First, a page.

A prophecy. An obsessed cop’s words to a friend and rival. An indictment and celebration of male ardor. A soft breath in ellipsis.
Jean. Betty. Helen and Joan. Slow, now—go at this softly.
• • •
Baby, who were you? How would you grow and who would you love? Elizabeth Short was born in Boston in 1924. She had four sisters. Her home life shattered early. She left town à la Jean Hilliker and rarely looked back.
She roamed south and west. She landed in postwar L.A. She nursed widespread and undiscerning crushes on young servicemen. She was a more decorous James Ellroy crouched outside bedroom windows.
She was not a porno-film actress or a film noir succubus. She was not promiscuous by any sane standard. She was a pie-faced Irish girl with bad teeth and asthma. She died at 22. The L.A. Herald-Express called her a “romance seeker.” Her last months were a disordered grasp for selfhood and love. I revere her for that. I underestimated her love-hunger in my book. I couldn’t feel it then. My own love-hunger blunted me to the real her. I failed to comprehend the force of her pure and headstrong youth.
I survived my youth. Betty didn’t. That gap defines my debt to her. My gender and native street circumspection spared me the abyss. Betty led with a callow heart. Yearning and a silly girl’s trust took her down. I tried to poise my book between sordidness and goodness. Readers will decide the balance for themselves, in ways I can never assess. I think I know Betty more completely now. I believe her balance tips to goodness in a most fulsome way. A disproportion exists in my portrayal. I filtered the fictive Betty through my own urgent lust. That lust has raged and diminuendoed in the 20 years from book to film. Betty Short was indestructibly hopeful. Her destruction resulted from it. That stands as her tragedy.
Motion pictures pervade the culture far more broadly and immediately than books. Betty was movie-mad and might have sensed this. She had actress dreams. She dressed and coiffed herself with dramatic intent. She killed time in Hollywood movie theatres and subsisted on snack-bar food. She told whopping lies with no small flair. She concocted grand love affairs with doomed Army pilots and stillborn babies. Her stories showed her as the focal point of big lives in duress. She achieved prophecy in that manner. She practiced the conjurer’s art. She envisioned herself as storm center and made her lies come true.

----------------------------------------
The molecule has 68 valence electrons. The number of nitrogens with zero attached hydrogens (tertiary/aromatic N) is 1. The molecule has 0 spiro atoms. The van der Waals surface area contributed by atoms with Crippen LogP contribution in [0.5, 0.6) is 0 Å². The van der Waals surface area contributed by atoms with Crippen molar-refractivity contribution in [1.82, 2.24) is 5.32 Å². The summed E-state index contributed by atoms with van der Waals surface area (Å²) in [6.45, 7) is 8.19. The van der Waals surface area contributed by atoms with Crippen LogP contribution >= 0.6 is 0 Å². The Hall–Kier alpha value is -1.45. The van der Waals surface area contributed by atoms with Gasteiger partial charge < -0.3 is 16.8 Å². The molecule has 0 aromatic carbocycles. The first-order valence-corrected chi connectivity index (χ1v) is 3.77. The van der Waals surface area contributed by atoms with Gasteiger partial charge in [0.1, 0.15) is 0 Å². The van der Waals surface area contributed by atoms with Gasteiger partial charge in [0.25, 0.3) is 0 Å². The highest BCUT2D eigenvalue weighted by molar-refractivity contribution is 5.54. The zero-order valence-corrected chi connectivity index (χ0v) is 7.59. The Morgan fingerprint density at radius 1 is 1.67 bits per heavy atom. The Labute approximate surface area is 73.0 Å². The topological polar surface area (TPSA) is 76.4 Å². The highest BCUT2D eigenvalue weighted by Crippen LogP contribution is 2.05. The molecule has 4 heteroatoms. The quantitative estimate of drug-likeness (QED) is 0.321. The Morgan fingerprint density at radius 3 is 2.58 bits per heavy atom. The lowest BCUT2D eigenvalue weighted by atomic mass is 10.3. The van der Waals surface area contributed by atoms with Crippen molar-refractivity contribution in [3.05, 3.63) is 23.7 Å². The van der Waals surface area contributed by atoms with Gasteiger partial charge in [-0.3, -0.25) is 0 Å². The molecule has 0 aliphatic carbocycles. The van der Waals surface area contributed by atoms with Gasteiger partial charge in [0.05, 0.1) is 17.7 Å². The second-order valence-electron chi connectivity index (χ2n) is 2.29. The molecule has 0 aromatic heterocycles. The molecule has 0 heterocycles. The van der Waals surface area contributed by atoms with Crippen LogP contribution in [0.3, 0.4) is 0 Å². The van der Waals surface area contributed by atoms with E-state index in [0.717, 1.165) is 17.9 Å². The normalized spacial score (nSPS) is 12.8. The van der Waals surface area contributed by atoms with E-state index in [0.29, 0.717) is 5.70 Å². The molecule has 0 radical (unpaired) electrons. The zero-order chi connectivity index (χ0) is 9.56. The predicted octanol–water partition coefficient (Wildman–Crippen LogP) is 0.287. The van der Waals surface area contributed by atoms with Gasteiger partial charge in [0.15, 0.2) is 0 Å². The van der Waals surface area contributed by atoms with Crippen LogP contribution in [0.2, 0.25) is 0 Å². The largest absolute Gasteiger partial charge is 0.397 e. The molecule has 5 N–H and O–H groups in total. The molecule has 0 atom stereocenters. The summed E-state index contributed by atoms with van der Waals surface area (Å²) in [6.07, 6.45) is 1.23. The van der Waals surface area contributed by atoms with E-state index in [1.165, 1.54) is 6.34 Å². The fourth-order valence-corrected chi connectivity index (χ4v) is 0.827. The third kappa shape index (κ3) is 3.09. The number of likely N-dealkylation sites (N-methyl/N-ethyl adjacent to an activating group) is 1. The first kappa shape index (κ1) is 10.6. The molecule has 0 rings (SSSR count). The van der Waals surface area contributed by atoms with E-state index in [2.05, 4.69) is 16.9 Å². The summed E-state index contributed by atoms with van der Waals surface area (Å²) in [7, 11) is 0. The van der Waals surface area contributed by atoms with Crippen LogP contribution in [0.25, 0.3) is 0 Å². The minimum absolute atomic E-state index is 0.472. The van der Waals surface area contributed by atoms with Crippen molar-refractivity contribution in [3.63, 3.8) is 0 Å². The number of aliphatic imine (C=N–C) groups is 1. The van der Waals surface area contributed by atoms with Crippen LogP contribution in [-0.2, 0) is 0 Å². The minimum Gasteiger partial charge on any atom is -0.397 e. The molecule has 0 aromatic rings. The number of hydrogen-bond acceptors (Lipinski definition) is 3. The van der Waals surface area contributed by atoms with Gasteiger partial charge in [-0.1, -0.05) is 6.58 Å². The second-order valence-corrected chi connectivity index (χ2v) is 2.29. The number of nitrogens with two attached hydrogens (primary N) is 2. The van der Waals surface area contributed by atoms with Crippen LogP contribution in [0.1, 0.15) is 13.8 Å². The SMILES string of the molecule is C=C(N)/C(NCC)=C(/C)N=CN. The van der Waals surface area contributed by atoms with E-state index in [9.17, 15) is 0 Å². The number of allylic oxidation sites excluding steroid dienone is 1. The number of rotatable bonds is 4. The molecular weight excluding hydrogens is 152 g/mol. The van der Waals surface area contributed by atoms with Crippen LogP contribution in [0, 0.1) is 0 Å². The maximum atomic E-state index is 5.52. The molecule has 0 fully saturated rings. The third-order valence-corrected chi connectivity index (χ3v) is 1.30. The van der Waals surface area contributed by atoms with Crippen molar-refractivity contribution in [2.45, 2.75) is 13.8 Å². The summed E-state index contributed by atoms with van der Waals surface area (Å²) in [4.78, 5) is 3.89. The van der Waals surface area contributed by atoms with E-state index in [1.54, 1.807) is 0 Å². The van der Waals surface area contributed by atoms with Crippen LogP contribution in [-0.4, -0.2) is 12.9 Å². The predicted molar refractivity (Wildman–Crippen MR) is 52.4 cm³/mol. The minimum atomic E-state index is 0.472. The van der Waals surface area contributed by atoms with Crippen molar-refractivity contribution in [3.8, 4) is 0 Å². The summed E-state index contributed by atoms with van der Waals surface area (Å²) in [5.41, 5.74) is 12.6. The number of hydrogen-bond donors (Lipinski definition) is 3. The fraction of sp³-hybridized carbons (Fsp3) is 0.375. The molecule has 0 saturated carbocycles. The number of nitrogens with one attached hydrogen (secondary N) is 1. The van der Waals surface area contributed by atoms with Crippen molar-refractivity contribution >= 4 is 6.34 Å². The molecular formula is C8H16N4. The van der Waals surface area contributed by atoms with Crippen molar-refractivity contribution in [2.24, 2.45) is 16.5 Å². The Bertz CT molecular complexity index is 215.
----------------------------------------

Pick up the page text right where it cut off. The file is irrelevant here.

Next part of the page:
I followed her own lead thusly. I culled physical facts and embellished them. I structured L.A. ’47 as a passion zone subsumed by Elizabeth Short. Every life touches the Dahlia. Betty rocks definitive. Obscurity defined her life. Celebrity defines her death. Her short time span and narrow purview expand and eclipse great public events. Her ghastly end tells us there is no surcease from human horror. She ramifies in obsessive circuits. She bids artists to fuse truths and lies. I followed her lead. Brian De Palma brilliantly followed mine. My novel. His film. My world as his visual record. The Dahlia as lodestone and magnetic field and arbiter of ambiguous redemption.
De Palma’s films circumscribe worlds of obsession. They are rigorously and suffocatingly formed. No outer world exists during their time frame. Colors flare oddly. Movement arrests you. You forfeit control and see only what he wants you to see. He manipulates you in the sole name of passion. He understands relinquishment. The filmgoer needs to succumb. His films are authoritative. He controls response firmly. His hold tightens as his stories veer into chaos. He stands and falls, coheres and decoheres, succeeds and errs behind passion. He was the ideal artist to film The Black Dahlia.
Now Betty Short’s world and my world are his world. It’s a world that no other filmmaker could have created. It’s casually dangerous and invasively corrupt. It’s a boomtown populated by psychically maimed misfits running from World War II. It’s a fiend habitat. The Dahlia was meant to die here and nowhere else. The players in her drama knew relinquishment. They understood that she was bigger than they were, and that by touching her spirit she granted them transcendence. The dynamic applies to me and to Brian De Palma. She’s bigger than us. She tempted us and seduced us and beckoned us to submission. She gave us this grand strain of her endless story.
She touched two men and gave them her world and one man’s journey through it. Bucky Bleichert is a fictional cop and a doppelganger / writer-filmmaker. He’s the man writing out the great adventure of his life and the voyeur viewing sex with a camera. Bleichert is me. Bleichert is De Palma. He’s standing outside momentous events. He’s lost in scrutiny. He wants to control. He wants to capitulate. His inner life is nearchaotic. He needs to impose external order to countermand his mental state. It’s Homicide Investigation as Art. He needs to take malignancy and render it something his own.